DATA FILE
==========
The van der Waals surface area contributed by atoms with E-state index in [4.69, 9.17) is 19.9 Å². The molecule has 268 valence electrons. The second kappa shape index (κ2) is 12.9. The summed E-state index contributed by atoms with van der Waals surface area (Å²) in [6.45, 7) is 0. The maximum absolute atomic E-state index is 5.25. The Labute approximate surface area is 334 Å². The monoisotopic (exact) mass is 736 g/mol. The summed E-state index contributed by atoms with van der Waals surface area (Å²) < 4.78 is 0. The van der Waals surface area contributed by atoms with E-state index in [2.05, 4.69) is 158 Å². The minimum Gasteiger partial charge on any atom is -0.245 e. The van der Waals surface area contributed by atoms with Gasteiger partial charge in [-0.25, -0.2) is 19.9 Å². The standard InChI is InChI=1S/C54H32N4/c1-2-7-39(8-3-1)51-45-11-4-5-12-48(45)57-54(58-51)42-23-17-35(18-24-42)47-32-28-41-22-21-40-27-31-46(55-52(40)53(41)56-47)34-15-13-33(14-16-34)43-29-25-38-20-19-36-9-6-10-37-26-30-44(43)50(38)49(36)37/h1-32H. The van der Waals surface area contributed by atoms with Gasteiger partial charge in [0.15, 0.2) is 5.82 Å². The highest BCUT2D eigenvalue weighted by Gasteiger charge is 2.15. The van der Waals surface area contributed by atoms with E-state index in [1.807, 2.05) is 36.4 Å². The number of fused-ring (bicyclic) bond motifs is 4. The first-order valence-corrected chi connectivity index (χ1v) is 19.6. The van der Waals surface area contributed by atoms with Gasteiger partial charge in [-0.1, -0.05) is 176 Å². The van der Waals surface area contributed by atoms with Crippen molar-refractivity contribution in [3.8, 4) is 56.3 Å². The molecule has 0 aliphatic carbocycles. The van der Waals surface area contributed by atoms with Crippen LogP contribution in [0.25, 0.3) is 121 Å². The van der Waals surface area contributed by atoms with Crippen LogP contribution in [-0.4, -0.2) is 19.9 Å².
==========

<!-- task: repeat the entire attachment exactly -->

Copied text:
The van der Waals surface area contributed by atoms with E-state index in [4.69, 9.17) is 19.9 Å². The molecule has 268 valence electrons. The second kappa shape index (κ2) is 12.9. The summed E-state index contributed by atoms with van der Waals surface area (Å²) in [6.45, 7) is 0. The maximum absolute atomic E-state index is 5.25. The Labute approximate surface area is 334 Å². The monoisotopic (exact) mass is 736 g/mol. The summed E-state index contributed by atoms with van der Waals surface area (Å²) < 4.78 is 0. The van der Waals surface area contributed by atoms with E-state index in [2.05, 4.69) is 158 Å². The minimum Gasteiger partial charge on any atom is -0.245 e. The van der Waals surface area contributed by atoms with Gasteiger partial charge in [-0.25, -0.2) is 19.9 Å². The standard InChI is InChI=1S/C54H32N4/c1-2-7-39(8-3-1)51-45-11-4-5-12-48(45)57-54(58-51)42-23-17-35(18-24-42)47-32-28-41-22-21-40-27-31-46(55-52(40)53(41)56-47)34-15-13-33(14-16-34)43-29-25-38-20-19-36-9-6-10-37-26-30-44(43)50(38)49(36)37/h1-32H. The van der Waals surface area contributed by atoms with Gasteiger partial charge in [0.15, 0.2) is 5.82 Å². The highest BCUT2D eigenvalue weighted by Gasteiger charge is 2.15. The van der Waals surface area contributed by atoms with E-state index in [1.807, 2.05) is 36.4 Å². The number of fused-ring (bicyclic) bond motifs is 4. The first-order valence-corrected chi connectivity index (χ1v) is 19.6. The van der Waals surface area contributed by atoms with Gasteiger partial charge in [-0.1, -0.05) is 176 Å². The van der Waals surface area contributed by atoms with Crippen molar-refractivity contribution in [3.8, 4) is 56.3 Å². The molecule has 0 aliphatic carbocycles. The van der Waals surface area contributed by atoms with Crippen LogP contribution in [0.25, 0.3) is 121 Å². The van der Waals surface area contributed by atoms with Crippen LogP contribution in [-0.4, -0.2) is 19.9 Å².